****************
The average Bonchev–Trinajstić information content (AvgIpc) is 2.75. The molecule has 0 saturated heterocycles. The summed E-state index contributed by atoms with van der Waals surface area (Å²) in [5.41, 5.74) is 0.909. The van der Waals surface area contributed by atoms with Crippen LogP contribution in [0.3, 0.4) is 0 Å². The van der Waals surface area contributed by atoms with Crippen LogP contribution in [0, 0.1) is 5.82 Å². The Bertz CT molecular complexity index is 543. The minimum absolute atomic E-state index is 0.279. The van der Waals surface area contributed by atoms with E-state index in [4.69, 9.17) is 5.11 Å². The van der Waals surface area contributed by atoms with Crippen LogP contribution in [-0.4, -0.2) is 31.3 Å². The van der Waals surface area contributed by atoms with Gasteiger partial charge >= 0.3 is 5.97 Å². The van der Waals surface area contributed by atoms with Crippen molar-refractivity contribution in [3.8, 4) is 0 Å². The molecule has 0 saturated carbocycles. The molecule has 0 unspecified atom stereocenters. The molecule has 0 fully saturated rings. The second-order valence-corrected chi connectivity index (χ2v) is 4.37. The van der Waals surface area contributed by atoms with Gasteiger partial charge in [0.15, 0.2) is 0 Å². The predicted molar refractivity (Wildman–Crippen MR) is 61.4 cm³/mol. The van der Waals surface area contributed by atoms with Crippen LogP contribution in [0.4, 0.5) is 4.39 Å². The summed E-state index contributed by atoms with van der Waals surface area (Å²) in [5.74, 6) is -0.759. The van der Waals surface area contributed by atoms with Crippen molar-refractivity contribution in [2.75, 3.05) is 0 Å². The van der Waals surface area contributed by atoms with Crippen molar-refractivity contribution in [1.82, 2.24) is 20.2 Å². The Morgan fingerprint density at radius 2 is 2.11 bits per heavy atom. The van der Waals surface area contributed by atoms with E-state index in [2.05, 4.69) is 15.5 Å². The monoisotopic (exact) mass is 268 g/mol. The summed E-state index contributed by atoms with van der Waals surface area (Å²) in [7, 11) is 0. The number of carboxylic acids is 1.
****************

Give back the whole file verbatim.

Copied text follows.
The average Bonchev–Trinajstić information content (AvgIpc) is 2.75. The molecule has 0 saturated heterocycles. The summed E-state index contributed by atoms with van der Waals surface area (Å²) in [5.41, 5.74) is 0.909. The van der Waals surface area contributed by atoms with Crippen LogP contribution in [0.3, 0.4) is 0 Å². The van der Waals surface area contributed by atoms with Crippen LogP contribution in [0, 0.1) is 5.82 Å². The Bertz CT molecular complexity index is 543. The minimum absolute atomic E-state index is 0.279. The van der Waals surface area contributed by atoms with E-state index in [4.69, 9.17) is 5.11 Å². The van der Waals surface area contributed by atoms with Crippen LogP contribution in [-0.4, -0.2) is 31.3 Å². The van der Waals surface area contributed by atoms with Gasteiger partial charge >= 0.3 is 5.97 Å². The van der Waals surface area contributed by atoms with Crippen molar-refractivity contribution in [3.8, 4) is 0 Å². The molecule has 0 saturated carbocycles. The molecule has 0 unspecified atom stereocenters. The molecule has 0 fully saturated rings. The second-order valence-corrected chi connectivity index (χ2v) is 4.37. The van der Waals surface area contributed by atoms with Gasteiger partial charge in [0.15, 0.2) is 0 Å². The predicted molar refractivity (Wildman–Crippen MR) is 61.4 cm³/mol. The van der Waals surface area contributed by atoms with Crippen LogP contribution in [0.4, 0.5) is 4.39 Å². The summed E-state index contributed by atoms with van der Waals surface area (Å²) in [5.74, 6) is -0.759. The van der Waals surface area contributed by atoms with Crippen molar-refractivity contribution in [2.75, 3.05) is 0 Å². The van der Waals surface area contributed by atoms with Crippen molar-refractivity contribution in [1.82, 2.24) is 20.2 Å². The Morgan fingerprint density at radius 2 is 2.11 bits per heavy atom. The van der Waals surface area contributed by atoms with E-state index in [2.05, 4.69) is 15.5 Å². The monoisotopic (exact) mass is 268 g/mol. The summed E-state index contributed by atoms with van der Waals surface area (Å²) in [7, 11) is 0. The number of carboxylic acids is 1.